Zayo builds long-haul Nevada-Oregon dark fiber route
Zayo has gotten out its network backhoe again, announcing plans to build a new long-haul dark fiber network between Reno, Nevada, and Umatilla, Oregon.
But this is not a speculative build.
The route is anchored by a webscale customer and is generating strong demand from additional customers.
Reno is a fast-growing data center hub for webscale companies. Based on its proximity to Silicon Valley, it offers affordable real estate, industrial power and a favorable tax environment.
Upon completion, Zayo will add over 600 route miles along the western U.S. and add to the Portland and Umatilla route announced last year. As a fully underground route, the fiber network route connects the two cities via Prineville, Oregon.
“The expansion, which was anchored by a major web scale customer, creates a diverse underground route between Portland and other major cities and data centers on the West Coast,” said Andrew Crouch, president and COO of Zayo during the fiscal-second-quarter 2018 earnings call, according to a Seeking Alpha transcript.
From a broader company perspective, securing the contract to build the Umatilla-to-Reno long-haul dark fiber route reflected Zayo’s need to raise network investment dollars it spent during the quarter.
“Our bookings quality remains high with total bookings contract value in the quarter that is 2.6x the associated committed CapEx,” Crouch said. “In the quarter, we signed one new major network expansion project, building the Umatilla to Reno long-haul dark fiber route, which is the reason you see sequential increase in the capital committed.”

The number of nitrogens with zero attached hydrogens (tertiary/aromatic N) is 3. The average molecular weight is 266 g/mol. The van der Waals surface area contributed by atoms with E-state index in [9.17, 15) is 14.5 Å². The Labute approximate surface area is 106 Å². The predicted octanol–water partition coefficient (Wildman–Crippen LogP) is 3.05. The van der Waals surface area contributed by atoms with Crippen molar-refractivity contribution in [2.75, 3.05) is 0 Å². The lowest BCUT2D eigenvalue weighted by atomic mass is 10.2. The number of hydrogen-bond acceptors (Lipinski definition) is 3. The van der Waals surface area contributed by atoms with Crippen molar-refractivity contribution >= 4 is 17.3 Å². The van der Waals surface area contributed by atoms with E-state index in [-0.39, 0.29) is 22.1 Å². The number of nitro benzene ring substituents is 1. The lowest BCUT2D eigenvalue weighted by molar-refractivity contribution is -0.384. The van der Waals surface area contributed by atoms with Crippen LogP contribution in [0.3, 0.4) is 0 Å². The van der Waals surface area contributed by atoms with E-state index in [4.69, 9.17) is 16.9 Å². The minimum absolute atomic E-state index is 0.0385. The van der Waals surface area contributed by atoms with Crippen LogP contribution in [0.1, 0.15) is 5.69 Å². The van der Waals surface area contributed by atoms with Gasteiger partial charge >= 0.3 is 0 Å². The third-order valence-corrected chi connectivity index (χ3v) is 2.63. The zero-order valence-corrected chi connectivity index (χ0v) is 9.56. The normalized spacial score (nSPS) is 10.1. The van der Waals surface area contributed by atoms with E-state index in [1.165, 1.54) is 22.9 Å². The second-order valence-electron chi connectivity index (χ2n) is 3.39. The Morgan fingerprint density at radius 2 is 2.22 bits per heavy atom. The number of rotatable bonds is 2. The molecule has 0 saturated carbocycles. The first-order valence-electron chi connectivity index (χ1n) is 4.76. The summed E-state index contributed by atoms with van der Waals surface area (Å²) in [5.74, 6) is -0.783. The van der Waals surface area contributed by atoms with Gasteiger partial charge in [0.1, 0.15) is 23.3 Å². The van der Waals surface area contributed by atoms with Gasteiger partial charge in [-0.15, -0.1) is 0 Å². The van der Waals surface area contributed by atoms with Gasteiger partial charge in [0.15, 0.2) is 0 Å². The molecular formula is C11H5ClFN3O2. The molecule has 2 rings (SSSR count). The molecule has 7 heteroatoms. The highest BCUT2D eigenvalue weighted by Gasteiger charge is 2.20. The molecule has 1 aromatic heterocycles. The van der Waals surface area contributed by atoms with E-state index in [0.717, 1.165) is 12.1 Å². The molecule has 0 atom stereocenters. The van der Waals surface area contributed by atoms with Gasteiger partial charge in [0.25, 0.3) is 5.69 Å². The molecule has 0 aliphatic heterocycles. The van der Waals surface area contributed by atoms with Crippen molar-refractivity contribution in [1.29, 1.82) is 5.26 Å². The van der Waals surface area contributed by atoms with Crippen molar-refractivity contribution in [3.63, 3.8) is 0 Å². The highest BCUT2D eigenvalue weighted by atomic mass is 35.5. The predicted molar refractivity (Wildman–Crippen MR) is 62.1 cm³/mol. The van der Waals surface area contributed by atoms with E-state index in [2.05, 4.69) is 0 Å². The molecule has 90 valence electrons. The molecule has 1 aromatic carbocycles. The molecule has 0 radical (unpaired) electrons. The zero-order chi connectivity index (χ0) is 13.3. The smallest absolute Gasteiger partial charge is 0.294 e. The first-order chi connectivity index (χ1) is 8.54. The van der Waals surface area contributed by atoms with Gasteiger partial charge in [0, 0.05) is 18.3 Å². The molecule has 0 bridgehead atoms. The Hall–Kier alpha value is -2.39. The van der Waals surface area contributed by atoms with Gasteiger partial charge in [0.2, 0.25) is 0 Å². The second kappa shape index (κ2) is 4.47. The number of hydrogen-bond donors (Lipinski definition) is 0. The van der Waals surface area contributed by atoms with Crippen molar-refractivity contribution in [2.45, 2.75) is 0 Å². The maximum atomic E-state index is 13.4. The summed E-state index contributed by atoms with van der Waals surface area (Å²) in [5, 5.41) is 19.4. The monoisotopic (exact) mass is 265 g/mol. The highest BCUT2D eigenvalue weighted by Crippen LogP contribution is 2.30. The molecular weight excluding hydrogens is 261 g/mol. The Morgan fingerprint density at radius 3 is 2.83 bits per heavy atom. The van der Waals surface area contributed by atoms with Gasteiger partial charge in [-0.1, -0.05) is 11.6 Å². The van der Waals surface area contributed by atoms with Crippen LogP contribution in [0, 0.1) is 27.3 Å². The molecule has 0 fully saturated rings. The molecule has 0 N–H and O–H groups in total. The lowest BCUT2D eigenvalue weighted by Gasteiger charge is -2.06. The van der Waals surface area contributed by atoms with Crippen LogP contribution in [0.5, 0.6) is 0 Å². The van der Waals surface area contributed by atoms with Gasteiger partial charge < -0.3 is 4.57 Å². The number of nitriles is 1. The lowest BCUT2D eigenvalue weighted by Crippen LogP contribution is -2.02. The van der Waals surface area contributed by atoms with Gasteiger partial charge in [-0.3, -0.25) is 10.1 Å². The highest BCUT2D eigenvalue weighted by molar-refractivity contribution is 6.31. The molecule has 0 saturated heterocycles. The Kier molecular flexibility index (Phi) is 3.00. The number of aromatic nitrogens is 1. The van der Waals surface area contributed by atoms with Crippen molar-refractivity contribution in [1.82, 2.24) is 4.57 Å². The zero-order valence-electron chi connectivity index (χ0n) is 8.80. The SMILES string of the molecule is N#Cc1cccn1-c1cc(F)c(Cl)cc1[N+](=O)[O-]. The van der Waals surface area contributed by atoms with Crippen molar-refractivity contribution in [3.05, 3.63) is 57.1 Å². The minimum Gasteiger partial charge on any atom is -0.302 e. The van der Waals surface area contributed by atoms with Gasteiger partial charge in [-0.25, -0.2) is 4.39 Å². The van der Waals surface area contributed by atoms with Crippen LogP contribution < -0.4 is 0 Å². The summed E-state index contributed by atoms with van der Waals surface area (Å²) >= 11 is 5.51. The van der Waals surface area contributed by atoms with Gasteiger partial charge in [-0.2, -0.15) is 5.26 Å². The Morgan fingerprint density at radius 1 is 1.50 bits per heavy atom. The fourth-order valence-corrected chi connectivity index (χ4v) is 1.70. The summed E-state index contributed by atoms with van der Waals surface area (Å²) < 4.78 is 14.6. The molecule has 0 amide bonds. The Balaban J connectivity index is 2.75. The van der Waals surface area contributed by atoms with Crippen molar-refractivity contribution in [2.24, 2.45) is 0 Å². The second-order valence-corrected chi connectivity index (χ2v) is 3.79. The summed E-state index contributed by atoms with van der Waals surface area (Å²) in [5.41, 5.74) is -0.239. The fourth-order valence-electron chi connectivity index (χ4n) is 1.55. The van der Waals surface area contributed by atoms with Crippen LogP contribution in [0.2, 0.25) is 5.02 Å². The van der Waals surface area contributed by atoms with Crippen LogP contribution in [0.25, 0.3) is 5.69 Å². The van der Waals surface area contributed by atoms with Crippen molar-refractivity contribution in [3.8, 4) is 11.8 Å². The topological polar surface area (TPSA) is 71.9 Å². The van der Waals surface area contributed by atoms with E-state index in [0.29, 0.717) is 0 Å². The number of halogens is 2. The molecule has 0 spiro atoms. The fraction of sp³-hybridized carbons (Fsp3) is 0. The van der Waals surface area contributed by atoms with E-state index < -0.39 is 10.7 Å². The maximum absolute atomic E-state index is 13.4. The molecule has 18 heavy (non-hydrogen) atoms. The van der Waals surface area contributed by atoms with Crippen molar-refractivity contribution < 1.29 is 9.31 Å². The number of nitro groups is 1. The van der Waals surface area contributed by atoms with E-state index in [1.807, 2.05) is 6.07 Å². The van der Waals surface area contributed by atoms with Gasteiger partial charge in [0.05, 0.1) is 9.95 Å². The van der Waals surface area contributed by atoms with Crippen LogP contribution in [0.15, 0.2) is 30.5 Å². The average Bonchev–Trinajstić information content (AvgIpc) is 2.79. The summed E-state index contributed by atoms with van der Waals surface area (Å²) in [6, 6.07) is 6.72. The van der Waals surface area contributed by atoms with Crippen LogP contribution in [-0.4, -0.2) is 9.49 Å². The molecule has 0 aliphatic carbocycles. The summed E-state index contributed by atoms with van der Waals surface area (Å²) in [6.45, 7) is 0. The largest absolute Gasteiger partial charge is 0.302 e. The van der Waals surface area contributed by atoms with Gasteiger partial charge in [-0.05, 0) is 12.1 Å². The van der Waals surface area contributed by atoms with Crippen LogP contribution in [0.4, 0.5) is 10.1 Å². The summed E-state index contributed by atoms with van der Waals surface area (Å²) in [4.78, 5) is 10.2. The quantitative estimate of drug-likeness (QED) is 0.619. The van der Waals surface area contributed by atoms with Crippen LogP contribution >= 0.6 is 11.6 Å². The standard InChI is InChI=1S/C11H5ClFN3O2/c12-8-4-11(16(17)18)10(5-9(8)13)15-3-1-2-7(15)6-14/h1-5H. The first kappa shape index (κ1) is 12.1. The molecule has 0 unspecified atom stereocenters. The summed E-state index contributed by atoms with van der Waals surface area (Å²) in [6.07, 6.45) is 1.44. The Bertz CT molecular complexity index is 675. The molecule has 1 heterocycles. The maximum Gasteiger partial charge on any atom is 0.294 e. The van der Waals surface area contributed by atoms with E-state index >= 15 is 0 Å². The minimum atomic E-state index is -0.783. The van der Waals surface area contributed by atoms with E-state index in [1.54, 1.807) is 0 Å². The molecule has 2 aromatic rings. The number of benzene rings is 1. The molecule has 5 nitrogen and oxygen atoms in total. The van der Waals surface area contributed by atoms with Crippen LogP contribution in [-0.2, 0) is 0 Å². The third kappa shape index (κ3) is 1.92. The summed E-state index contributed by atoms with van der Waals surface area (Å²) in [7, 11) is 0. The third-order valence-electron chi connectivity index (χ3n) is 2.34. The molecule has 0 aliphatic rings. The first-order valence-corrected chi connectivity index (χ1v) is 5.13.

What’s even more compelling for Zayo is that the expansion creates a diverse route between Portland and other major cities on the West Coast. Expanding the West Coast network presence has been an ongoing effort for Zayo, one that culminated in the service provider purchasing the former Electric Lightwave last year.
By making that purchase, Zayo immediately gained 8,100 route miles of long-haul fiber and 4,000 miles of dense metro fiber in Portland, Oregon; Seattle; Sacramento, California; San Francisco; San Jose, California; Salt Lake City; Spokane, Washington; and Boise, Idaho, with on-net connectivity to more than 3,100 enterprise buildings and 100 data centers.
This article originally ran on fiercetelecom.com.